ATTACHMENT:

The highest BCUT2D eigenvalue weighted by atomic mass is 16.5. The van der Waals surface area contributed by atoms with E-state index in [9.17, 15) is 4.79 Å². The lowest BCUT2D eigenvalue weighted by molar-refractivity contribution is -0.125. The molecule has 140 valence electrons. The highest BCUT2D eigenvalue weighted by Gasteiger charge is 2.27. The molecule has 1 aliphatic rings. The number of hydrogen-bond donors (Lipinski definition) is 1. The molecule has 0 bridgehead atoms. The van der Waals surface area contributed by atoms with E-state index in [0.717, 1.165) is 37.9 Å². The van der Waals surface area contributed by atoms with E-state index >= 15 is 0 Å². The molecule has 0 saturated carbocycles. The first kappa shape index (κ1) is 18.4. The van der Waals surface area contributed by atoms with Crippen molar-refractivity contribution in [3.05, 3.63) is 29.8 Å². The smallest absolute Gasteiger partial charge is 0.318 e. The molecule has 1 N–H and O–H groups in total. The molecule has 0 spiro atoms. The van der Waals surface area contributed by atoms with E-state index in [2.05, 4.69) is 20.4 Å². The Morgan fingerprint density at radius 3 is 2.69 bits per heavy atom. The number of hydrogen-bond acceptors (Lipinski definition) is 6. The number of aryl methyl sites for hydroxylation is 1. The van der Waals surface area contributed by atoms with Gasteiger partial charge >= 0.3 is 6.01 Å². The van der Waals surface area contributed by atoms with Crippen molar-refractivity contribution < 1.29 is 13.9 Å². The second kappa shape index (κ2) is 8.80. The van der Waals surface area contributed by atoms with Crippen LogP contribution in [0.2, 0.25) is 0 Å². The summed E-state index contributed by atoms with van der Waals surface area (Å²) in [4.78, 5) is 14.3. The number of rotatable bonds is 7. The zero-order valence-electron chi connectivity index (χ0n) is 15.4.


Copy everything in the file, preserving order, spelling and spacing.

The highest BCUT2D eigenvalue weighted by atomic mass is 16.5. The van der Waals surface area contributed by atoms with E-state index in [9.17, 15) is 4.79 Å². The lowest BCUT2D eigenvalue weighted by molar-refractivity contribution is -0.125. The molecule has 140 valence electrons. The highest BCUT2D eigenvalue weighted by Gasteiger charge is 2.27. The molecule has 1 aliphatic rings. The number of hydrogen-bond donors (Lipinski definition) is 1. The molecule has 0 bridgehead atoms. The van der Waals surface area contributed by atoms with E-state index in [0.717, 1.165) is 37.9 Å². The van der Waals surface area contributed by atoms with E-state index >= 15 is 0 Å². The molecule has 0 saturated carbocycles. The first kappa shape index (κ1) is 18.4. The van der Waals surface area contributed by atoms with Crippen molar-refractivity contribution in [3.05, 3.63) is 29.8 Å². The smallest absolute Gasteiger partial charge is 0.318 e. The molecule has 1 N–H and O–H groups in total. The molecule has 0 spiro atoms. The van der Waals surface area contributed by atoms with E-state index in [2.05, 4.69) is 20.4 Å². The Morgan fingerprint density at radius 3 is 2.69 bits per heavy atom. The number of hydrogen-bond acceptors (Lipinski definition) is 6. The number of aryl methyl sites for hydroxylation is 1. The van der Waals surface area contributed by atoms with Gasteiger partial charge >= 0.3 is 6.01 Å². The van der Waals surface area contributed by atoms with Crippen molar-refractivity contribution < 1.29 is 13.9 Å². The second kappa shape index (κ2) is 8.80. The van der Waals surface area contributed by atoms with Crippen LogP contribution in [0.2, 0.25) is 0 Å². The summed E-state index contributed by atoms with van der Waals surface area (Å²) in [4.78, 5) is 14.3. The number of rotatable bonds is 7. The zero-order valence-electron chi connectivity index (χ0n) is 15.4.